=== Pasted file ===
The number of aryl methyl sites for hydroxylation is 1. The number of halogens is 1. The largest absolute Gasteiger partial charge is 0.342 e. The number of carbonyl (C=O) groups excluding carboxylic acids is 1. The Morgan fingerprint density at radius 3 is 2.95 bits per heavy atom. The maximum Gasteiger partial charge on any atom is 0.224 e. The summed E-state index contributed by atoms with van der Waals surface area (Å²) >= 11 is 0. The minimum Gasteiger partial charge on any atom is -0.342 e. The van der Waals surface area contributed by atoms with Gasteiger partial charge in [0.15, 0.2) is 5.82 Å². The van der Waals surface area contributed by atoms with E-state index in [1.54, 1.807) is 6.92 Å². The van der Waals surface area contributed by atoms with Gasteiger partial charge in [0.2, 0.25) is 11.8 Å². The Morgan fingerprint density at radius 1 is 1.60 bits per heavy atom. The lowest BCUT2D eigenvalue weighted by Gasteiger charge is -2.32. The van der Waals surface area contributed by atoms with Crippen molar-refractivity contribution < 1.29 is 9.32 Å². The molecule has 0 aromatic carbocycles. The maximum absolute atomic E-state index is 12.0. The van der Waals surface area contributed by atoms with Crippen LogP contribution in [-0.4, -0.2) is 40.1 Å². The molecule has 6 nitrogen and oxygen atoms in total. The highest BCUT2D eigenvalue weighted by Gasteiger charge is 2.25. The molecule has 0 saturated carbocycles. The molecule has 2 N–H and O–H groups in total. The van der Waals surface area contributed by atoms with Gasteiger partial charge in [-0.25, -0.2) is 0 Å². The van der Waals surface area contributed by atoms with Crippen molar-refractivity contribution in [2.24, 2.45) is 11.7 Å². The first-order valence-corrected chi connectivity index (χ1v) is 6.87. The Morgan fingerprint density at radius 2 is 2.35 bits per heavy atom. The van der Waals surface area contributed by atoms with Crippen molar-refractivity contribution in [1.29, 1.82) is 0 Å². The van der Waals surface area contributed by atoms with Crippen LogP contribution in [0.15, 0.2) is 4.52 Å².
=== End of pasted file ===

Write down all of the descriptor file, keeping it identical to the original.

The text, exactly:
The number of aryl methyl sites for hydroxylation is 1. The number of halogens is 1. The largest absolute Gasteiger partial charge is 0.342 e. The number of carbonyl (C=O) groups excluding carboxylic acids is 1. The Morgan fingerprint density at radius 3 is 2.95 bits per heavy atom. The maximum Gasteiger partial charge on any atom is 0.224 e. The summed E-state index contributed by atoms with van der Waals surface area (Å²) >= 11 is 0. The minimum Gasteiger partial charge on any atom is -0.342 e. The van der Waals surface area contributed by atoms with Gasteiger partial charge in [0.15, 0.2) is 5.82 Å². The van der Waals surface area contributed by atoms with E-state index in [1.54, 1.807) is 6.92 Å². The van der Waals surface area contributed by atoms with Gasteiger partial charge in [0.2, 0.25) is 11.8 Å². The Morgan fingerprint density at radius 1 is 1.60 bits per heavy atom. The lowest BCUT2D eigenvalue weighted by Gasteiger charge is -2.32. The van der Waals surface area contributed by atoms with Crippen molar-refractivity contribution < 1.29 is 9.32 Å². The molecule has 0 aromatic carbocycles. The maximum absolute atomic E-state index is 12.0. The van der Waals surface area contributed by atoms with Crippen LogP contribution in [-0.4, -0.2) is 40.1 Å². The molecule has 6 nitrogen and oxygen atoms in total. The highest BCUT2D eigenvalue weighted by Gasteiger charge is 2.25. The molecule has 0 saturated carbocycles. The molecule has 2 N–H and O–H groups in total. The van der Waals surface area contributed by atoms with Gasteiger partial charge in [-0.25, -0.2) is 0 Å². The van der Waals surface area contributed by atoms with Crippen molar-refractivity contribution in [2.24, 2.45) is 11.7 Å². The first-order valence-corrected chi connectivity index (χ1v) is 6.87. The Morgan fingerprint density at radius 2 is 2.35 bits per heavy atom. The van der Waals surface area contributed by atoms with Crippen molar-refractivity contribution in [1.29, 1.82) is 0 Å². The van der Waals surface area contributed by atoms with Crippen LogP contribution in [0.15, 0.2) is 4.52 Å².